An elusive Palestinian peace
By Alan Caruba
The most vexatious aspect of the Palestinian-Israeli conflict is the refusal of any Arab nation to provide any help whatever in resolving it. By dint of wars declared upon it, the Israelis became the unwilling "occupiers" of land on which dwelt three million Arabs who came, in time, to be called Palestinians. The land, Gaza and the West Bank, and the people who lived on it previously had been part of Egypt and Jordan.
Anyone who has followed the long, torturous road to peace the Israelis sought from the Palestinians knows that, under the grip of Yasser Arafat, that goal was never going to be achieved. Now we are expected to believe that his longtime second in command, Mahmoud Abbas, will get Palestinians to abandon the destruction the Israel as their only goal in life. It is the worst kept secret in Palestine and Israel that Abbas has virtually no constituency or power to influence events and, in particular, Hamas.
The destruction of Israel has been the sine qua non of Arab excuses. All the problems endemic to Arab culture, society, economies, and governments are blamed on the presence of Israel. If Arab nations were to actually acknowledge the sovereignty of Israel, they would lose the one issue with which to divert Arabs from the primary reason -- radical Islam -- they remain impoverished and oppressed.
So, when you read that Hamas wants to participate in Palestinian parliament races or that Hezbollah wants to do the same in Lebanon, one must ask whether radical Islam can sanction secular governments and the answer to that is no. Radical Islam does not permit for a separation of mosque and state.
The next question is whether ordinary Arabs will find ways around that? Will they, in a desire for real peace and stability, opt finally for democracy? There is some indication in Iraq and Afghanistan this is possible.
Ironically, Arab Israelis have had the right to vote since that nation's independence in 1948. Arab Israelis have died along side Jewish citizens during the Infitada that tiny nation has endured. Arab Israelis even serve in Israel's military. And Arab Israelis hold office in the Knesset.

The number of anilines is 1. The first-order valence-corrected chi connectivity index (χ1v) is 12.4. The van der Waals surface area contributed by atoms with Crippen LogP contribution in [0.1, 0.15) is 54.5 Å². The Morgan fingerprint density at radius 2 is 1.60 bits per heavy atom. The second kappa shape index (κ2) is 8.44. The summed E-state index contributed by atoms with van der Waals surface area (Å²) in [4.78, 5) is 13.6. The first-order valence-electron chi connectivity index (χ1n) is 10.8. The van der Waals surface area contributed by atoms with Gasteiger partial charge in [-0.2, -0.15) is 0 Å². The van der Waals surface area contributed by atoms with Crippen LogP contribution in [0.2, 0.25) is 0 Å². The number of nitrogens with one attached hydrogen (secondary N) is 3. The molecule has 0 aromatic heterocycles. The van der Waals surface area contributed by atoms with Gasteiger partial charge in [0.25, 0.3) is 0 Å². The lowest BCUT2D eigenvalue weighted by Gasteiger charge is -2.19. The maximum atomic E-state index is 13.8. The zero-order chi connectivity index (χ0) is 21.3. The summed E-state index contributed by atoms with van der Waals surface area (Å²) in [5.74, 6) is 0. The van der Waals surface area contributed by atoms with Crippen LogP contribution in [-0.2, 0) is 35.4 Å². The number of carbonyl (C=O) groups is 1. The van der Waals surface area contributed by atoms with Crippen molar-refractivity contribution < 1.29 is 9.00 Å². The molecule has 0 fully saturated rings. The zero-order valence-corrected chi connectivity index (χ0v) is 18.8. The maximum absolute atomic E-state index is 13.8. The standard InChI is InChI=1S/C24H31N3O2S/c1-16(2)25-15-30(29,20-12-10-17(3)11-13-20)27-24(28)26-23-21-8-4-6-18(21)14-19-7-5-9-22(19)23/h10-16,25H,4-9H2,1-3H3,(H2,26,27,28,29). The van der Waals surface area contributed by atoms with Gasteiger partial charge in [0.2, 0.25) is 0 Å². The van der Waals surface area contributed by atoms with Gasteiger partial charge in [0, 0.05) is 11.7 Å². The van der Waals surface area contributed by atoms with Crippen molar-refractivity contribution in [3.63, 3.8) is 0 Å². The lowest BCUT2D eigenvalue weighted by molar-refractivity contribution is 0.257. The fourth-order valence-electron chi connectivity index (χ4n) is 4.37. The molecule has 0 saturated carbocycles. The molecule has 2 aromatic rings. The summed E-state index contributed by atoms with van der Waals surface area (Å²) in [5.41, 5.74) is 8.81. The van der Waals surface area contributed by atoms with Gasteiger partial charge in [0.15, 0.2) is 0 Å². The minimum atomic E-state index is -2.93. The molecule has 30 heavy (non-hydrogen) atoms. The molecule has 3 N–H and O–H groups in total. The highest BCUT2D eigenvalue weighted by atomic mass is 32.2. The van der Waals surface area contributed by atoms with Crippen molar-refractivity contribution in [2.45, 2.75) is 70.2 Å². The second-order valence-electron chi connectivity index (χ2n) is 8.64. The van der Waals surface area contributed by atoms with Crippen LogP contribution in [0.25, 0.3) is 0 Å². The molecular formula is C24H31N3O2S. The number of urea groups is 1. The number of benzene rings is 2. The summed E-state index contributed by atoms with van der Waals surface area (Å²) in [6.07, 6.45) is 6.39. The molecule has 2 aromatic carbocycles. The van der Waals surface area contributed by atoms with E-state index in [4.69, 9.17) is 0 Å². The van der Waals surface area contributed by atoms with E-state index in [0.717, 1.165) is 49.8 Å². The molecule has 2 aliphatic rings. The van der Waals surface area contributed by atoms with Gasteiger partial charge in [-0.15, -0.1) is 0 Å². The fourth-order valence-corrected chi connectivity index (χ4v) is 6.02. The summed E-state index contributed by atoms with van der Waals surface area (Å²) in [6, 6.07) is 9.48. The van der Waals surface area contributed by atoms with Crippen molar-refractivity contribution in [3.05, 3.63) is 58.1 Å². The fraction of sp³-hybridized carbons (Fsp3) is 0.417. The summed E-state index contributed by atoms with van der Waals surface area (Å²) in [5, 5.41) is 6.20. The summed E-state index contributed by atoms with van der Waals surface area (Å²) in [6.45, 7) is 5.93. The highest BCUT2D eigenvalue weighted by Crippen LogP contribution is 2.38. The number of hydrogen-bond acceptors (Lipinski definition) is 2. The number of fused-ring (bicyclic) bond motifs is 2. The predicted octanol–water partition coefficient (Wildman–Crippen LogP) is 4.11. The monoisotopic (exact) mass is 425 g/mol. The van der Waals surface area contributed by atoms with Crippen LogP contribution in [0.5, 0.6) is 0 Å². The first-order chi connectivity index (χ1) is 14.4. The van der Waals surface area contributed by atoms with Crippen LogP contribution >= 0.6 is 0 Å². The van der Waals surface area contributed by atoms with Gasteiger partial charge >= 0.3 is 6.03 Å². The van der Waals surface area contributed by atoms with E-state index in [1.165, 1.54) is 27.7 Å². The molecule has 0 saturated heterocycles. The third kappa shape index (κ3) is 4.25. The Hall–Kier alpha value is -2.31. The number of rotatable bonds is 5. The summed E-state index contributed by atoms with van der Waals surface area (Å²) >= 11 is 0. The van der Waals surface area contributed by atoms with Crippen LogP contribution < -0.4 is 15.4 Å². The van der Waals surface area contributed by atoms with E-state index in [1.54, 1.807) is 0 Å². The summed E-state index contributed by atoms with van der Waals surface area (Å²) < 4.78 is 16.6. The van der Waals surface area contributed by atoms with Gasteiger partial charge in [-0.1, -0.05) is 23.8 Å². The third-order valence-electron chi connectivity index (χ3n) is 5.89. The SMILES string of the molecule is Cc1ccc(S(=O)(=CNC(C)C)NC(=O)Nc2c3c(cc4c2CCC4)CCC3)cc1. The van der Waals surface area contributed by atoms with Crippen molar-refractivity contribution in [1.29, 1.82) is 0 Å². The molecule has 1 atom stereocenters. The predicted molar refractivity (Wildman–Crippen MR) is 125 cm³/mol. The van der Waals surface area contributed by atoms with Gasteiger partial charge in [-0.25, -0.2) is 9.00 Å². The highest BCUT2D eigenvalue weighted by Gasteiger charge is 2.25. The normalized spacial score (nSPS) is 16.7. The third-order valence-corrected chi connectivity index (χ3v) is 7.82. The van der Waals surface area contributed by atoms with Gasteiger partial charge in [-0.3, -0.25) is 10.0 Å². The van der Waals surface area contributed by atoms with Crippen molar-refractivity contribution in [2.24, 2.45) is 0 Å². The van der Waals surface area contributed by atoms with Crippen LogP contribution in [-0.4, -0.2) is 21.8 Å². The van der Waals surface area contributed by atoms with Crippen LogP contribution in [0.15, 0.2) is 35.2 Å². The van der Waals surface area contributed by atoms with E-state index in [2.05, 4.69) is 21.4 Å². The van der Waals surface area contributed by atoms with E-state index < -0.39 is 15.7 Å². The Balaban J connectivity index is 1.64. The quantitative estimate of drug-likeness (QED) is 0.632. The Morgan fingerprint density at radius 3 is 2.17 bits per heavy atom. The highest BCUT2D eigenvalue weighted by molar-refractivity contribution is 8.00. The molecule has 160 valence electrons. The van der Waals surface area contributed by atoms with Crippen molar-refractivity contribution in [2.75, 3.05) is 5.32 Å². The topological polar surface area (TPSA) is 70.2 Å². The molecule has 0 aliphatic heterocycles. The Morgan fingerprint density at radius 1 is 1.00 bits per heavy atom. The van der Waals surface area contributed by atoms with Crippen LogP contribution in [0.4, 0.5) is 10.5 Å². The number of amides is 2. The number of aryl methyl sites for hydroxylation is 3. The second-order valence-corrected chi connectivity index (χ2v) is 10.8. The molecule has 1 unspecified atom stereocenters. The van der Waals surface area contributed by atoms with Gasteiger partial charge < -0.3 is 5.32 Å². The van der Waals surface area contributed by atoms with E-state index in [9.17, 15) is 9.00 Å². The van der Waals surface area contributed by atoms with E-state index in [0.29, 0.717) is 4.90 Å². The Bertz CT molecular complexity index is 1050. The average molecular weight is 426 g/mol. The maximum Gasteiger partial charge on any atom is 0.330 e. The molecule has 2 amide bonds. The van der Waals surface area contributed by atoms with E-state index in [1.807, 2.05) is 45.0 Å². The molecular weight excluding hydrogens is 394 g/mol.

It is well to recall that half of Israel's Jewish population fled there to escape persecution and death in Arab nations. By contrast, after it declared independence, Arabs that lived in Israel were encouraged to flee by fellow Arabs with promises they would return in the wake of an Arab victory. Today they are the oldest group of refugees extant in the world!
Still, the reality is that there are three million Palestinians the Israelis do not want to rule and whose land, Gaza and the West Bank, they do not want to occupy.
Jews have lived in Israel since they accepted the Covenant, well over three thousand years ago. Indeed, Jews have lived throughout the Middle East for millennia. In Egypt's Alexandria, there was a large Jewish community centuries before either Jesus or Mohammed. Jews had lived in Iraq had since the days of Babylonian captivity. Indeed, there is hardly a Middle Eastern nation where they have not lived.
As this is being written, there is much tumult and dissention among Israelis regarding Ariel Sharon's efforts to abandon settlements surrounded by Arabs. Those settlements were initially created to establish the de facto existence of the Israeli's right to live where Jews had lived for millennia. The settlers are being asked to pay the price for Sharon's effort to find peace with Arabs whose sole objective has been Israel's destruction. Middle East expert, Daniel Pipes, calls the forced removal of 8,000 Israelis from their homes in Gaza "an act of monumental political folly" citing the way Arabs interpret such actions as weakness and an invitation to attack.
Even now, the Israelis are anticipating a renewed Palestinian offensive in the fall of 2005. Their military anticipates that fighting will begin as early as September 2005 when the Israeli army withdraws from the Gaza Strip and the northern West Bank.
The Israelis want peace with the Palestinians. The United States has striven through successive administrations to resolve the Palestinian-Israeli conflict. It is a bold gamble, but one filled with risk. We shall now watch as the Israelis again roll the dice again to see if peace is achievable. To this observer, the answer remains no.
Alan Caruba writes a weekly commentary, "Warning Signs", posted on the Internet site of The National Anxiety Center. © Alan Caruba 2005
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